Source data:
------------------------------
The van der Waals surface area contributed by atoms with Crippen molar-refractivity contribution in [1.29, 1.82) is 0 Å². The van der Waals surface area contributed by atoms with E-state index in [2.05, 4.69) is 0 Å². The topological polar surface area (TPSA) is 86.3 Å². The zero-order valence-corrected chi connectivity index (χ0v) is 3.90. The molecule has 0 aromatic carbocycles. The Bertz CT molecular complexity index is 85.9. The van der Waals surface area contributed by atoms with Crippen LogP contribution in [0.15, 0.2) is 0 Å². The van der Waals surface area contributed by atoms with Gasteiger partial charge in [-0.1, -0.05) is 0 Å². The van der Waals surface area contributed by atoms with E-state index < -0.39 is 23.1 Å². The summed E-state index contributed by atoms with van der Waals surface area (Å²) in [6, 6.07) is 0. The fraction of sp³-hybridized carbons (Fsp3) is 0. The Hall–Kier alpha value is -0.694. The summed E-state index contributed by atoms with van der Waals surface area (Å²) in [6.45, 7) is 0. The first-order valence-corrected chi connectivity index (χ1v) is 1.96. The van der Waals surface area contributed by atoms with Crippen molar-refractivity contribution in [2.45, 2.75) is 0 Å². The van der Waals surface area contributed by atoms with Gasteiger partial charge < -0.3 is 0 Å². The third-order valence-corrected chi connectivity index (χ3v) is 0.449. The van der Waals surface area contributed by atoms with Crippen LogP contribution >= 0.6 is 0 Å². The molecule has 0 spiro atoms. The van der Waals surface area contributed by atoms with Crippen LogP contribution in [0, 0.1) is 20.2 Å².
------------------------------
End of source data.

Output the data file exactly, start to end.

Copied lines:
The van der Waals surface area contributed by atoms with Crippen molar-refractivity contribution in [1.29, 1.82) is 0 Å². The van der Waals surface area contributed by atoms with E-state index in [2.05, 4.69) is 0 Å². The topological polar surface area (TPSA) is 86.3 Å². The zero-order valence-corrected chi connectivity index (χ0v) is 3.90. The molecule has 0 aromatic carbocycles. The Bertz CT molecular complexity index is 85.9. The van der Waals surface area contributed by atoms with Crippen LogP contribution in [0.15, 0.2) is 0 Å². The van der Waals surface area contributed by atoms with Gasteiger partial charge in [-0.1, -0.05) is 0 Å². The van der Waals surface area contributed by atoms with E-state index < -0.39 is 23.1 Å². The summed E-state index contributed by atoms with van der Waals surface area (Å²) in [6, 6.07) is 0. The fraction of sp³-hybridized carbons (Fsp3) is 0. The Hall–Kier alpha value is -0.694. The summed E-state index contributed by atoms with van der Waals surface area (Å²) in [6.45, 7) is 0. The first-order valence-corrected chi connectivity index (χ1v) is 1.96. The van der Waals surface area contributed by atoms with Crippen molar-refractivity contribution in [2.45, 2.75) is 0 Å². The van der Waals surface area contributed by atoms with Gasteiger partial charge < -0.3 is 0 Å². The third-order valence-corrected chi connectivity index (χ3v) is 0.449. The van der Waals surface area contributed by atoms with Crippen LogP contribution >= 0.6 is 0 Å². The molecule has 0 spiro atoms. The van der Waals surface area contributed by atoms with Crippen LogP contribution in [0, 0.1) is 20.2 Å².